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'One of a kind' 'Adeste Fideles' Christmas concert goes virtual |

Arts and Culture

'One of a kind' 'Adeste Fideles' Christmas concert goes virtual

Eddie Yap -
'One of a kind' 'Adeste Fideles' Christmas concert goes virtual
Prima soprano Rachelle Gerodias
The STAR / File

MANILA, Philippines — “Rousing magnificence!," exclaimed classical music cognoscente and renowned concert reviewer, Rosalinda Orosa.

“One of a kind," said Fr. Antonio Rosales, OFM, parish priest, after the Santuario de San Antonio Church, with its elegant baroque retablo, resonated with the glorious sound of Christmas.

Well-cherished traditional carols and hymns handed down the ages permeated the air in all their majesty, lushness, richness and fullness by artists who are among the best in the Philippine music firmament.
Four choirs, three sopranos, three tenors and a symphony orchestra delighted the full-house audience starting with Mendelsohn’s enthralling "Hark! The Herald Angels Sing" with a prelude by the orchestra in the fashion of an overture punctuated by great pomp, heraldry and fanfare with trumpets blaring, cymbals clashing and drums pounding, followed by the ensemble of vocalists in exultant unison befitting the wondrous herald of the birth of the Messiah, Jesus Christ.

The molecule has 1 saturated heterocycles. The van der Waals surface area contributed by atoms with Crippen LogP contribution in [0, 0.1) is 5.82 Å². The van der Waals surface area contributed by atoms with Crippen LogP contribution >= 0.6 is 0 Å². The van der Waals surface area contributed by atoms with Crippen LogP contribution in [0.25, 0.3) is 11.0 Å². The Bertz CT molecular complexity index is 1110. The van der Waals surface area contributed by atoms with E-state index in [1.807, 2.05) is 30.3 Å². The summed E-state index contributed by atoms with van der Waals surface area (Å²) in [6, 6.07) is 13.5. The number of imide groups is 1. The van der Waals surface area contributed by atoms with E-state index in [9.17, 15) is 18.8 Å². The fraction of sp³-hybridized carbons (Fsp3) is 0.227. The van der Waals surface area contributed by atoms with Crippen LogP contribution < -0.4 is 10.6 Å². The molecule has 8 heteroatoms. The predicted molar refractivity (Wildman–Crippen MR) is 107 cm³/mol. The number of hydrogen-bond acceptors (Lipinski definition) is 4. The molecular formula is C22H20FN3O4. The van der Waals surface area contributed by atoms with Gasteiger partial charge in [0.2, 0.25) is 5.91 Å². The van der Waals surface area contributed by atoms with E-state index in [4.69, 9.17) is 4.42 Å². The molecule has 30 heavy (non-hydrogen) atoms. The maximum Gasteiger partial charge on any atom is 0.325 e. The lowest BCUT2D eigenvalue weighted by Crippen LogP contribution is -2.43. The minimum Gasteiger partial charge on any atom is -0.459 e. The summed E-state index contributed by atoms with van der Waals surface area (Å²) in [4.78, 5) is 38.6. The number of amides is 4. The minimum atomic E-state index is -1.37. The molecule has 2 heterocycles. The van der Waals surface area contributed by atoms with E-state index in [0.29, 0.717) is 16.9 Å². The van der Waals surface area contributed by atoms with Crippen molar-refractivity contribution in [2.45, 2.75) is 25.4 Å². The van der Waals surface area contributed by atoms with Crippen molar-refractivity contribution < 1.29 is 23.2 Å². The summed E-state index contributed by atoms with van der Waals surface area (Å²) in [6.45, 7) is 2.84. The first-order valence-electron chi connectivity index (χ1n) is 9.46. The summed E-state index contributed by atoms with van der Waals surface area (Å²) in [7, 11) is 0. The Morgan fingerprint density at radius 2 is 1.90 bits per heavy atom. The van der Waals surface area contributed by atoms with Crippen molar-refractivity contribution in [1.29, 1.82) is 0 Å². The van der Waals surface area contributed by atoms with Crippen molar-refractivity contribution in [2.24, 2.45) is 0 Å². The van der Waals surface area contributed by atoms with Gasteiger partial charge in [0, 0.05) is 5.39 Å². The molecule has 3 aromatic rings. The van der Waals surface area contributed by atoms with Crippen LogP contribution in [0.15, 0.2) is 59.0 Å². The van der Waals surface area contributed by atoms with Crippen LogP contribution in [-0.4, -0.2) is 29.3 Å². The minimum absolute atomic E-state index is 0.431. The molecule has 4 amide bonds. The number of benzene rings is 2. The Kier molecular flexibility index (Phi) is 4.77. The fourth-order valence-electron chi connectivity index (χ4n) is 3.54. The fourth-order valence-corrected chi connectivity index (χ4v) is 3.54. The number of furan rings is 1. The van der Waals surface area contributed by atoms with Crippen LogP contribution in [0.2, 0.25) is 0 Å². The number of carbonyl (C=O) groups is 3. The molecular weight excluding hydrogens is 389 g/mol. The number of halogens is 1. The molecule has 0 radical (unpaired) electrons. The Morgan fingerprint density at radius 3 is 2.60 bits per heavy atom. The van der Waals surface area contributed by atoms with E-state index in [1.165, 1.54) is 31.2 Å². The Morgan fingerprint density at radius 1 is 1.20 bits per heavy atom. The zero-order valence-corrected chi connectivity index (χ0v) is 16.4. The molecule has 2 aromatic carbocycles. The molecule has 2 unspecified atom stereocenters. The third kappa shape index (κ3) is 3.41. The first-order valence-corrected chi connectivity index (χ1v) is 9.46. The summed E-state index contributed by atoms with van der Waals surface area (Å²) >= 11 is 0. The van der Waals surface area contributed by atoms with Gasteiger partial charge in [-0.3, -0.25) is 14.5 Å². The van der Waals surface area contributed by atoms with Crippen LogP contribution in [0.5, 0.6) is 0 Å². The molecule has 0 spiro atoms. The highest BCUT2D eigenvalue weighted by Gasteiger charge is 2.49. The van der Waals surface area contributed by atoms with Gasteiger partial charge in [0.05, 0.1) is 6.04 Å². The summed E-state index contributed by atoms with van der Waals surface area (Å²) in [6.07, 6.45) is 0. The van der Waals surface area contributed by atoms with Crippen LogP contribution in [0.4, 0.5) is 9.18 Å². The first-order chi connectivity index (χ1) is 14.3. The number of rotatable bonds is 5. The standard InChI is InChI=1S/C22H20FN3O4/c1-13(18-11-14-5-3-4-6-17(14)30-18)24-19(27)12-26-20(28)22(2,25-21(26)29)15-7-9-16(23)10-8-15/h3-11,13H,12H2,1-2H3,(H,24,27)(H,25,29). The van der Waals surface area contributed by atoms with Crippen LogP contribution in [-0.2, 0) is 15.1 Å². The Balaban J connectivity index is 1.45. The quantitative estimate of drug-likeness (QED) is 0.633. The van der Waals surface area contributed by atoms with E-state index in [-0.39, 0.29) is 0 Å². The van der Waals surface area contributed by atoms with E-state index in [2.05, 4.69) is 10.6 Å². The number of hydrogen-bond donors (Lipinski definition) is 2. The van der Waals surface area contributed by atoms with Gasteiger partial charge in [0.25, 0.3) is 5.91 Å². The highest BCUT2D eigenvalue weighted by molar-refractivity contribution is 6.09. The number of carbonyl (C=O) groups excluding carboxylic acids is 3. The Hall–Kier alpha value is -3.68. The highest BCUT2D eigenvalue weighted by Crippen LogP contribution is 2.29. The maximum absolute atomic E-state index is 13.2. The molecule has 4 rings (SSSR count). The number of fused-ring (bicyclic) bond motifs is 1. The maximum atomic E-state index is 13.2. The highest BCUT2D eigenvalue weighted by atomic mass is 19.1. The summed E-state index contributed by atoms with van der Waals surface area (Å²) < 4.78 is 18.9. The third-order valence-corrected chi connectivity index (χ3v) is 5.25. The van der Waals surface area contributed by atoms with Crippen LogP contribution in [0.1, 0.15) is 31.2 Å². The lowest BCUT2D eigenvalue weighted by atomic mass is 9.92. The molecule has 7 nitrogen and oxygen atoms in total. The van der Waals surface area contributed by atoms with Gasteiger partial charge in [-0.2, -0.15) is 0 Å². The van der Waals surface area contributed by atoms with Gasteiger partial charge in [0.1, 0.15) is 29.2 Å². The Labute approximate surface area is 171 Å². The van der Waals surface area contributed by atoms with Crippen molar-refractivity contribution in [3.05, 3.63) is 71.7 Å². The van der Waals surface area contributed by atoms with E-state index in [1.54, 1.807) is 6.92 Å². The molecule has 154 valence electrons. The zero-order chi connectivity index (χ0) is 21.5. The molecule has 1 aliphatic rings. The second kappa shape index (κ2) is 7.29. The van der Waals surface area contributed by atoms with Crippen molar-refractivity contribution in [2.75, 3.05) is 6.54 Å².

The recording of this "Adeste Fideles Christmas Concert," originally presented on December 14, 2006, will be streamed via Zoom on 16 December at seven p.m., to viewers in the comforts of their home by the Management Association of the Philippines (MAP). 

"Adeste Fideles" is the 2nd of a 3-part Festival of Concerts featuring the musical productions for MAP by producer Eddie Yap. The first part was "A Flavor of Vienna Concert" streamed on November 26 and the third will be streamed on December 22 with "Adeste Fideles II," which was staged on December 4, 2007 at the Plenary Hall of the Philippine International Convention Center (PICC).
At the finale, the combined voices of the ensemble erupted in jubilation with the majestic exclamation "Hallelujah Chorus" by Handel.  Conforming to tradition in the Christian world said to have been started by England’s King George II, the audience rose and reverently sang in concordance with the six vocalists and four choirs forming a mass of thousand voices that filled the church to its rafters. 

Encores followed with the festive "Ang Pasko ay Sumapit" and triumphant "Ode to Joy" from the final movement of Beethoven’s monumental 9th Symphony. This ode became the anthem adopted by the Council of Europe and European Union following the unification of Germany. German public radio has been broadcasting this anthem before midnight since it started the tradition on New Year’s Eve of 2006, 
The local audience was given a “spine tingling” treat by the rare guest appearance of visiting Otoniel Gonzaga, a US and Germany based Fil-Am dramatic tenor. Gonzaga stunned the audience with his musicality and vocal prowess in Adeste Fideles (O Come All Ye Faithful), O Holy Night, a tenor’s solo delight, and in duet with Rachelle Gerodias in "Panis Angelicus" (Bread of Angels).